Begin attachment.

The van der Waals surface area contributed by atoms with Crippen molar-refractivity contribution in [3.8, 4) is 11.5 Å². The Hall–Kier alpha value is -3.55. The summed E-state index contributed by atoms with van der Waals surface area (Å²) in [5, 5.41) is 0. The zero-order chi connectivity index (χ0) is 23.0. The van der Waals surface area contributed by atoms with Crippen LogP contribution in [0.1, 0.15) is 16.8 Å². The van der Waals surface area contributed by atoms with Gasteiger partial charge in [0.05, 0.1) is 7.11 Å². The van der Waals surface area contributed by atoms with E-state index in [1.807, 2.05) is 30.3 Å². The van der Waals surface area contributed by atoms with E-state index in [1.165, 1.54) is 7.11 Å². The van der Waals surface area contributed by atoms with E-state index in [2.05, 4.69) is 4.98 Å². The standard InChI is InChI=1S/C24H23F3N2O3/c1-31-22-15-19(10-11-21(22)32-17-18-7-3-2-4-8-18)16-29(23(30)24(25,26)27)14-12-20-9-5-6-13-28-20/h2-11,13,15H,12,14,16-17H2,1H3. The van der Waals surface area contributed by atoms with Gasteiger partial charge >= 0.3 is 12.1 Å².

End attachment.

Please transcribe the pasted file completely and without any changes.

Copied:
The van der Waals surface area contributed by atoms with Crippen molar-refractivity contribution in [3.8, 4) is 11.5 Å². The Hall–Kier alpha value is -3.55. The summed E-state index contributed by atoms with van der Waals surface area (Å²) in [5, 5.41) is 0. The zero-order chi connectivity index (χ0) is 23.0. The van der Waals surface area contributed by atoms with Crippen LogP contribution in [0.1, 0.15) is 16.8 Å². The van der Waals surface area contributed by atoms with Gasteiger partial charge in [0.05, 0.1) is 7.11 Å². The van der Waals surface area contributed by atoms with E-state index in [1.807, 2.05) is 30.3 Å². The van der Waals surface area contributed by atoms with E-state index in [1.165, 1.54) is 7.11 Å². The van der Waals surface area contributed by atoms with E-state index in [2.05, 4.69) is 4.98 Å². The standard InChI is InChI=1S/C24H23F3N2O3/c1-31-22-15-19(10-11-21(22)32-17-18-7-3-2-4-8-18)16-29(23(30)24(25,26)27)14-12-20-9-5-6-13-28-20/h2-11,13,15H,12,14,16-17H2,1H3. The van der Waals surface area contributed by atoms with Gasteiger partial charge >= 0.3 is 12.1 Å².